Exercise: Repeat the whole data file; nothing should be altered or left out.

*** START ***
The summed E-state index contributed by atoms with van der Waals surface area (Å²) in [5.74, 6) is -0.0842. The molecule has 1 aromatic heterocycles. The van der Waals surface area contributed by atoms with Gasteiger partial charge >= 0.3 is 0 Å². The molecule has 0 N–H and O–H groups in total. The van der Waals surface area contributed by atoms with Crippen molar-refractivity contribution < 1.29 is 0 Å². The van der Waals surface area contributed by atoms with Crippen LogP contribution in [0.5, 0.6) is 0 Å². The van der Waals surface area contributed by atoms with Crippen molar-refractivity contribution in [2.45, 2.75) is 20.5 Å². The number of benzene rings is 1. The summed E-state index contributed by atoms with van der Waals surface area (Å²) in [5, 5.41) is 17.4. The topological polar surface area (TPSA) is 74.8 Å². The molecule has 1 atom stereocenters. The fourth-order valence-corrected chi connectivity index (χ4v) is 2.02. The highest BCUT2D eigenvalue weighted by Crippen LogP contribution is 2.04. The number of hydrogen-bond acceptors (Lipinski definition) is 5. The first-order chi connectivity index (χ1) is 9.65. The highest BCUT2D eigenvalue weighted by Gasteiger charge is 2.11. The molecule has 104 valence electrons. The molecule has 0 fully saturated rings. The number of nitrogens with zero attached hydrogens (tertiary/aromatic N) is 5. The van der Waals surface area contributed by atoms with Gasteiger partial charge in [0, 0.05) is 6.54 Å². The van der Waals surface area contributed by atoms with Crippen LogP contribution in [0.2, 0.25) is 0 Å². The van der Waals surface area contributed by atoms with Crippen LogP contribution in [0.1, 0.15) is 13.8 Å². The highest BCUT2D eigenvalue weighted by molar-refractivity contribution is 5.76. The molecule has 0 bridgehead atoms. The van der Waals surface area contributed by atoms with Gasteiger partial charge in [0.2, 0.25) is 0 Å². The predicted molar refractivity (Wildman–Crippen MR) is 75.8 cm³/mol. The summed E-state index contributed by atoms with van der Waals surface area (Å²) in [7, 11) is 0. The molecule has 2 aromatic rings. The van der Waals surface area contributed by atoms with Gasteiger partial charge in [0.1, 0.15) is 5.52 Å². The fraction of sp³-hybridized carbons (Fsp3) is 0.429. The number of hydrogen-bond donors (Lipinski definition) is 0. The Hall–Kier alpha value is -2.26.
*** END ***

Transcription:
The summed E-state index contributed by atoms with van der Waals surface area (Å²) in [5.74, 6) is -0.0842. The molecule has 1 aromatic heterocycles. The van der Waals surface area contributed by atoms with Gasteiger partial charge >= 0.3 is 0 Å². The molecule has 0 N–H and O–H groups in total. The van der Waals surface area contributed by atoms with Crippen molar-refractivity contribution < 1.29 is 0 Å². The van der Waals surface area contributed by atoms with Crippen LogP contribution in [0.5, 0.6) is 0 Å². The van der Waals surface area contributed by atoms with Crippen molar-refractivity contribution in [2.45, 2.75) is 20.5 Å². The number of benzene rings is 1. The summed E-state index contributed by atoms with van der Waals surface area (Å²) in [5, 5.41) is 17.4. The topological polar surface area (TPSA) is 74.8 Å². The molecule has 1 atom stereocenters. The fourth-order valence-corrected chi connectivity index (χ4v) is 2.02. The highest BCUT2D eigenvalue weighted by Crippen LogP contribution is 2.04. The number of hydrogen-bond acceptors (Lipinski definition) is 5. The first-order chi connectivity index (χ1) is 9.65. The highest BCUT2D eigenvalue weighted by Gasteiger charge is 2.11. The molecule has 104 valence electrons. The molecule has 0 fully saturated rings. The number of nitrogens with zero attached hydrogens (tertiary/aromatic N) is 5. The van der Waals surface area contributed by atoms with Gasteiger partial charge in [0, 0.05) is 6.54 Å². The van der Waals surface area contributed by atoms with Crippen LogP contribution in [0.2, 0.25) is 0 Å². The van der Waals surface area contributed by atoms with Crippen LogP contribution in [0.1, 0.15) is 13.8 Å². The highest BCUT2D eigenvalue weighted by molar-refractivity contribution is 5.76. The molecule has 0 bridgehead atoms. The van der Waals surface area contributed by atoms with Gasteiger partial charge in [0.2, 0.25) is 0 Å². The predicted molar refractivity (Wildman–Crippen MR) is 75.8 cm³/mol. The summed E-state index contributed by atoms with van der Waals surface area (Å²) in [7, 11) is 0. The molecule has 2 aromatic rings. The van der Waals surface area contributed by atoms with Gasteiger partial charge in [0.1, 0.15) is 5.52 Å². The fraction of sp³-hybridized carbons (Fsp3) is 0.429. The number of hydrogen-bond donors (Lipinski definition) is 0. The Hall–Kier alpha value is -2.26.